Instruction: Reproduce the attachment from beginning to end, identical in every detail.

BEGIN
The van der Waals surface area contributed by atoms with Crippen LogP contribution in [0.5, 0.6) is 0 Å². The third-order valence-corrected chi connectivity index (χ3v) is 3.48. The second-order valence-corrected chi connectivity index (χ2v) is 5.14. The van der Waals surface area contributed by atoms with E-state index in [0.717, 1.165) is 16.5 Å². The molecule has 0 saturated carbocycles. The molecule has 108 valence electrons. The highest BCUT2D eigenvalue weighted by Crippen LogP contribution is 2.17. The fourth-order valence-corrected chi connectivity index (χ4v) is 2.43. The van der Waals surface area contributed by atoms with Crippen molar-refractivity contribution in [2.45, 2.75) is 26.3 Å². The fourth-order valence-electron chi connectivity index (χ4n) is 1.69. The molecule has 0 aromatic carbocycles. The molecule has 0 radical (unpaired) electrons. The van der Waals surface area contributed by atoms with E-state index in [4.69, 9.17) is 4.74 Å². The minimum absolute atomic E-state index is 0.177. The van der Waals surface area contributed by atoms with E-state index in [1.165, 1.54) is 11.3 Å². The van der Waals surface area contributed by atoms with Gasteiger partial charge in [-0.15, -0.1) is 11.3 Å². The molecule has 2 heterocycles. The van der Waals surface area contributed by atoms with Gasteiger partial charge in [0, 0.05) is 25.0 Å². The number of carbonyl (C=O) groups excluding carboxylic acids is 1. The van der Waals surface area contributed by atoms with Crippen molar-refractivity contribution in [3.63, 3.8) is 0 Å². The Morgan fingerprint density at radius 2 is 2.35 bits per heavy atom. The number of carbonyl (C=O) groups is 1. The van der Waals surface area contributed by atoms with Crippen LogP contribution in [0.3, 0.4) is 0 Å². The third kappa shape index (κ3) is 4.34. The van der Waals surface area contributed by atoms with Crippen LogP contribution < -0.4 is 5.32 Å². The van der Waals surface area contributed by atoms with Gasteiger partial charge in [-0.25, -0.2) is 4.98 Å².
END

The van der Waals surface area contributed by atoms with Crippen LogP contribution in [0.5, 0.6) is 0 Å². The third-order valence-corrected chi connectivity index (χ3v) is 3.48. The second-order valence-corrected chi connectivity index (χ2v) is 5.14. The van der Waals surface area contributed by atoms with E-state index in [0.717, 1.165) is 16.5 Å². The molecule has 0 saturated carbocycles. The molecule has 108 valence electrons. The highest BCUT2D eigenvalue weighted by Crippen LogP contribution is 2.17. The fourth-order valence-corrected chi connectivity index (χ4v) is 2.43. The van der Waals surface area contributed by atoms with Crippen molar-refractivity contribution in [2.45, 2.75) is 26.3 Å². The fourth-order valence-electron chi connectivity index (χ4n) is 1.69. The molecule has 0 aromatic carbocycles. The molecule has 0 radical (unpaired) electrons. The van der Waals surface area contributed by atoms with E-state index in [4.69, 9.17) is 4.74 Å². The minimum absolute atomic E-state index is 0.177. The van der Waals surface area contributed by atoms with E-state index in [1.165, 1.54) is 11.3 Å². The van der Waals surface area contributed by atoms with Gasteiger partial charge in [-0.15, -0.1) is 11.3 Å². The molecule has 2 heterocycles. The van der Waals surface area contributed by atoms with Gasteiger partial charge in [0, 0.05) is 25.0 Å². The number of carbonyl (C=O) groups excluding carboxylic acids is 1. The van der Waals surface area contributed by atoms with Crippen molar-refractivity contribution in [3.63, 3.8) is 0 Å². The Morgan fingerprint density at radius 2 is 2.35 bits per heavy atom. The number of carbonyl (C=O) groups is 1. The van der Waals surface area contributed by atoms with Crippen LogP contribution in [0.3, 0.4) is 0 Å². The third kappa shape index (κ3) is 4.34. The van der Waals surface area contributed by atoms with Crippen LogP contribution < -0.4 is 5.32 Å². The van der Waals surface area contributed by atoms with Gasteiger partial charge in [-0.25, -0.2) is 4.98 Å².